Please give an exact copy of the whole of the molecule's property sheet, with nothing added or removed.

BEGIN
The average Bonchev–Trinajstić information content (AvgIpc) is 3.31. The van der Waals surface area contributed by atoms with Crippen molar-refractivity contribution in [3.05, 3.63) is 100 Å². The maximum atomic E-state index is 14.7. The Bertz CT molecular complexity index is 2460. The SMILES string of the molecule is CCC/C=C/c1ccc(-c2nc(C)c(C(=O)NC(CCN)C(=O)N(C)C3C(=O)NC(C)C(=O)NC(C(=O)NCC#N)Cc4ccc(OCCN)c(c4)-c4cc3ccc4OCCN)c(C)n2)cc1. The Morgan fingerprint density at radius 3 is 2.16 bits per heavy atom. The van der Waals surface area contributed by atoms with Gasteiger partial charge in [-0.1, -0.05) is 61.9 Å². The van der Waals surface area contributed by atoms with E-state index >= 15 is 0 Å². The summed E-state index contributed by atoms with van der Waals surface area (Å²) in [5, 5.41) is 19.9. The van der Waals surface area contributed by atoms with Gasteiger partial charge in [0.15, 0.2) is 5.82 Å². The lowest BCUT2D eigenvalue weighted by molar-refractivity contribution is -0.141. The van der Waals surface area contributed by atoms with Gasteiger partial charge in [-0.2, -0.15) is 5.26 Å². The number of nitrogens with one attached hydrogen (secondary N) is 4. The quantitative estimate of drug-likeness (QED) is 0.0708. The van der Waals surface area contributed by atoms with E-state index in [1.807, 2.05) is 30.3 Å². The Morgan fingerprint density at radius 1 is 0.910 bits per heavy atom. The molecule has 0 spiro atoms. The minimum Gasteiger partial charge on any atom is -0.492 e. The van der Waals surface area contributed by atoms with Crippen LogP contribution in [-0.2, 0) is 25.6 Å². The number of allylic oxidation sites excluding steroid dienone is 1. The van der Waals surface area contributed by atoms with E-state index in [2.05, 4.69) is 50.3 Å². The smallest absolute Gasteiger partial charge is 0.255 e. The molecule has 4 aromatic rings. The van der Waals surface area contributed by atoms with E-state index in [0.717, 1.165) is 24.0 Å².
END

The average Bonchev–Trinajstić information content (AvgIpc) is 3.31. The van der Waals surface area contributed by atoms with Crippen molar-refractivity contribution in [3.05, 3.63) is 100 Å². The maximum atomic E-state index is 14.7. The Bertz CT molecular complexity index is 2460. The SMILES string of the molecule is CCC/C=C/c1ccc(-c2nc(C)c(C(=O)NC(CCN)C(=O)N(C)C3C(=O)NC(C)C(=O)NC(C(=O)NCC#N)Cc4ccc(OCCN)c(c4)-c4cc3ccc4OCCN)c(C)n2)cc1. The Morgan fingerprint density at radius 3 is 2.16 bits per heavy atom. The van der Waals surface area contributed by atoms with Gasteiger partial charge in [-0.1, -0.05) is 61.9 Å². The van der Waals surface area contributed by atoms with E-state index >= 15 is 0 Å². The summed E-state index contributed by atoms with van der Waals surface area (Å²) in [5, 5.41) is 19.9. The van der Waals surface area contributed by atoms with Gasteiger partial charge in [0.15, 0.2) is 5.82 Å². The lowest BCUT2D eigenvalue weighted by molar-refractivity contribution is -0.141. The van der Waals surface area contributed by atoms with Gasteiger partial charge in [-0.2, -0.15) is 5.26 Å². The number of nitrogens with one attached hydrogen (secondary N) is 4. The quantitative estimate of drug-likeness (QED) is 0.0708. The van der Waals surface area contributed by atoms with E-state index in [1.807, 2.05) is 30.3 Å². The Morgan fingerprint density at radius 1 is 0.910 bits per heavy atom. The molecule has 0 spiro atoms. The minimum Gasteiger partial charge on any atom is -0.492 e. The van der Waals surface area contributed by atoms with Crippen LogP contribution in [-0.2, 0) is 25.6 Å². The number of allylic oxidation sites excluding steroid dienone is 1. The van der Waals surface area contributed by atoms with E-state index in [2.05, 4.69) is 50.3 Å². The smallest absolute Gasteiger partial charge is 0.255 e. The molecule has 4 aromatic rings. The van der Waals surface area contributed by atoms with E-state index in [0.717, 1.165) is 24.0 Å².